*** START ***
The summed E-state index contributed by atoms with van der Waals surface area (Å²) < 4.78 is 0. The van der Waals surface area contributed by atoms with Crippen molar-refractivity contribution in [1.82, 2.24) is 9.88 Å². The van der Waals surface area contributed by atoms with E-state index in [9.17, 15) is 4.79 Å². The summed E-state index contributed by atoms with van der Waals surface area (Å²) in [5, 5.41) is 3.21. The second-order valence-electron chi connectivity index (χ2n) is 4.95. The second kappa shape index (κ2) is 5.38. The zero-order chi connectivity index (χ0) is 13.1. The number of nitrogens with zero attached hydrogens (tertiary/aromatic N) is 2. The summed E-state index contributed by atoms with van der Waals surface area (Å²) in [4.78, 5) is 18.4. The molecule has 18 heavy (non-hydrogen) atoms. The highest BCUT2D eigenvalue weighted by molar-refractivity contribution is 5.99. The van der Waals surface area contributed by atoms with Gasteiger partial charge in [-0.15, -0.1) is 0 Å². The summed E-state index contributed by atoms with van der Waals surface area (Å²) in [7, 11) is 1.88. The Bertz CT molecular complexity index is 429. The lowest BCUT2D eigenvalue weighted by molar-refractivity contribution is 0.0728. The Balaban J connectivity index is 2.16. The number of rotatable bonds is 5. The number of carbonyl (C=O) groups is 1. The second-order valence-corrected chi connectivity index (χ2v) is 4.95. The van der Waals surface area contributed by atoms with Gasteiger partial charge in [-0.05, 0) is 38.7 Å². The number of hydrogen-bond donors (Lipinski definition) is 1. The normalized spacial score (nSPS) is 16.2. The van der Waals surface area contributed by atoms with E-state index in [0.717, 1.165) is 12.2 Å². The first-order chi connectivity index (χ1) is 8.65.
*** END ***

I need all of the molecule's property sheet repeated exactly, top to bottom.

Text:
The summed E-state index contributed by atoms with van der Waals surface area (Å²) < 4.78 is 0. The van der Waals surface area contributed by atoms with Crippen molar-refractivity contribution in [1.82, 2.24) is 9.88 Å². The van der Waals surface area contributed by atoms with E-state index in [9.17, 15) is 4.79 Å². The summed E-state index contributed by atoms with van der Waals surface area (Å²) in [5, 5.41) is 3.21. The second-order valence-electron chi connectivity index (χ2n) is 4.95. The second kappa shape index (κ2) is 5.38. The zero-order chi connectivity index (χ0) is 13.1. The number of nitrogens with zero attached hydrogens (tertiary/aromatic N) is 2. The summed E-state index contributed by atoms with van der Waals surface area (Å²) in [4.78, 5) is 18.4. The molecule has 18 heavy (non-hydrogen) atoms. The highest BCUT2D eigenvalue weighted by molar-refractivity contribution is 5.99. The van der Waals surface area contributed by atoms with Gasteiger partial charge in [-0.15, -0.1) is 0 Å². The summed E-state index contributed by atoms with van der Waals surface area (Å²) in [7, 11) is 1.88. The Bertz CT molecular complexity index is 429. The lowest BCUT2D eigenvalue weighted by molar-refractivity contribution is 0.0728. The Balaban J connectivity index is 2.16. The number of rotatable bonds is 5. The number of carbonyl (C=O) groups is 1. The second-order valence-corrected chi connectivity index (χ2v) is 4.95. The van der Waals surface area contributed by atoms with Gasteiger partial charge in [-0.05, 0) is 38.7 Å². The number of hydrogen-bond donors (Lipinski definition) is 1. The normalized spacial score (nSPS) is 16.2. The van der Waals surface area contributed by atoms with E-state index in [0.717, 1.165) is 12.2 Å². The first-order chi connectivity index (χ1) is 8.65.